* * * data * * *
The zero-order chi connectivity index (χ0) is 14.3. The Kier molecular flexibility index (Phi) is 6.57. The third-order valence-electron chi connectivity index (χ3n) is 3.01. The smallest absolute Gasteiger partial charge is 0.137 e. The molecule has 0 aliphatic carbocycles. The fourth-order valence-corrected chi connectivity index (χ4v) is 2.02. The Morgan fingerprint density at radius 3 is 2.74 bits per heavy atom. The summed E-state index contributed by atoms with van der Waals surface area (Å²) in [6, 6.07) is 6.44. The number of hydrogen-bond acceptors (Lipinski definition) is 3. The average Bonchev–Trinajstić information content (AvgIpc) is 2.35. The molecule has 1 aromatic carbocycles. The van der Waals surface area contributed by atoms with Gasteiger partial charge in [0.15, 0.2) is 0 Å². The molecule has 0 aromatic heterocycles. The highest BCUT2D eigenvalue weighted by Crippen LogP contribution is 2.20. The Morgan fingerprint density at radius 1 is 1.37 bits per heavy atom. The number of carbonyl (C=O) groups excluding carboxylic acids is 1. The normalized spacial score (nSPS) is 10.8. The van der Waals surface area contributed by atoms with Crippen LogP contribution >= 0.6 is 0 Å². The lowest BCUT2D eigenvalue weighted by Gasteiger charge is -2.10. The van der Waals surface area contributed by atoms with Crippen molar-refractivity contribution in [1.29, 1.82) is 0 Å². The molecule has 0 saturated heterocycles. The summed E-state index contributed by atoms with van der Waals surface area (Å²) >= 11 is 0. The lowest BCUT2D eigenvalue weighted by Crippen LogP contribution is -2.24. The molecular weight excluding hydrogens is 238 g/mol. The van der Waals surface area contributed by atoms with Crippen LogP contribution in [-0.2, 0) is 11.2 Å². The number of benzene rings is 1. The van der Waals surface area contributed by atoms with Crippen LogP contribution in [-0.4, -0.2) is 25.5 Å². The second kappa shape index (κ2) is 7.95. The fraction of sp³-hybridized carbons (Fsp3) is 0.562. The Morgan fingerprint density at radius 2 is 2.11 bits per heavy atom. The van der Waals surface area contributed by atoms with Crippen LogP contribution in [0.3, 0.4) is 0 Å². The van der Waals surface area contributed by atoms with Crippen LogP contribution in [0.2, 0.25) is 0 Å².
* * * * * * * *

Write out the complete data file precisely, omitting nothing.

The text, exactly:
The zero-order chi connectivity index (χ0) is 14.3. The Kier molecular flexibility index (Phi) is 6.57. The third-order valence-electron chi connectivity index (χ3n) is 3.01. The smallest absolute Gasteiger partial charge is 0.137 e. The molecule has 0 aliphatic carbocycles. The fourth-order valence-corrected chi connectivity index (χ4v) is 2.02. The Morgan fingerprint density at radius 3 is 2.74 bits per heavy atom. The summed E-state index contributed by atoms with van der Waals surface area (Å²) in [6, 6.07) is 6.44. The number of hydrogen-bond acceptors (Lipinski definition) is 3. The average Bonchev–Trinajstić information content (AvgIpc) is 2.35. The molecule has 1 aromatic carbocycles. The van der Waals surface area contributed by atoms with Gasteiger partial charge in [0.15, 0.2) is 0 Å². The molecule has 0 aromatic heterocycles. The highest BCUT2D eigenvalue weighted by Crippen LogP contribution is 2.20. The Morgan fingerprint density at radius 1 is 1.37 bits per heavy atom. The number of carbonyl (C=O) groups excluding carboxylic acids is 1. The normalized spacial score (nSPS) is 10.8. The van der Waals surface area contributed by atoms with Crippen LogP contribution >= 0.6 is 0 Å². The lowest BCUT2D eigenvalue weighted by Gasteiger charge is -2.10. The van der Waals surface area contributed by atoms with Crippen molar-refractivity contribution in [1.29, 1.82) is 0 Å². The molecule has 0 saturated heterocycles. The summed E-state index contributed by atoms with van der Waals surface area (Å²) >= 11 is 0. The lowest BCUT2D eigenvalue weighted by Crippen LogP contribution is -2.24. The molecular weight excluding hydrogens is 238 g/mol. The van der Waals surface area contributed by atoms with Crippen LogP contribution in [-0.2, 0) is 11.2 Å². The number of benzene rings is 1. The van der Waals surface area contributed by atoms with Crippen LogP contribution in [-0.4, -0.2) is 25.5 Å². The second kappa shape index (κ2) is 7.95. The fraction of sp³-hybridized carbons (Fsp3) is 0.562. The Morgan fingerprint density at radius 2 is 2.11 bits per heavy atom. The van der Waals surface area contributed by atoms with Crippen LogP contribution in [0.3, 0.4) is 0 Å². The van der Waals surface area contributed by atoms with Crippen LogP contribution in [0.2, 0.25) is 0 Å².